) -- Banks may be forced to tie risk-taking and lending practices to executive pay if new rules are adopted by international regulators.

The rules, proposed by the Basel Committee on Banking Supervision on Monday, could impact large U.S.-based banks such as


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JPMorgan Chase

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Bank of America

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that have operations that fall under the international regulator's purview.

Under the proposals, banks would disclose how they determine the size of bonuses and how those bonuses are paid -- either in stock or cash. Additionally, bank boards would need to tie compensation to the type and amount of "risk taking" by management and rely on so-called "deferred compensation" schemes that only allow payouts based on long-term performance.

The proposals "will allow market participants to assess the quality of a bank's compensation practices and the incentives towards risk taking they support," said Fernando Vargas, chairman of the Basel Committee's compensation task force and associate director general for banking supervision at the Bank of Spain. "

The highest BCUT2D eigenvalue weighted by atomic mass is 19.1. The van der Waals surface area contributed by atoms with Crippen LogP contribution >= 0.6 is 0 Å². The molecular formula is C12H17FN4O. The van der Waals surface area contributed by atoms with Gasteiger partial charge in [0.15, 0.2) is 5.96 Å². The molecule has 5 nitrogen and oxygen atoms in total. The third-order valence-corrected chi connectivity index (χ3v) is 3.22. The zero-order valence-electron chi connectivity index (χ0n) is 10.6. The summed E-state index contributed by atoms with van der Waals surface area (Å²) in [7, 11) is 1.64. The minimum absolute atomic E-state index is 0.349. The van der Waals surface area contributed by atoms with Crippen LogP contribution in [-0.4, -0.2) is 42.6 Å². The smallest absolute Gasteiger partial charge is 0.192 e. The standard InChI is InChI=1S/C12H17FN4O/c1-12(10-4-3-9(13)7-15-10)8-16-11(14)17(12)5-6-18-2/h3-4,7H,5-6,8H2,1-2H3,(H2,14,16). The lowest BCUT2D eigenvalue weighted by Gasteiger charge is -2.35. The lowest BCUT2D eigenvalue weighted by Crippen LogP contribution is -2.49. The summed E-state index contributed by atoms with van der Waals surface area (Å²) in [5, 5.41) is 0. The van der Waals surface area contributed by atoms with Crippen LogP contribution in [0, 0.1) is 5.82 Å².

These requirements should also contribute to promote greater convergence and consistency of disclosure on remuneration."

How bankers are paid has become a

major focus of regulators and activist investors

over the past several weeks as banks prepare themselves for handing out year-end bonuses.

The proposals

are available for comment

on the Basel committee's web site until Feb. 25.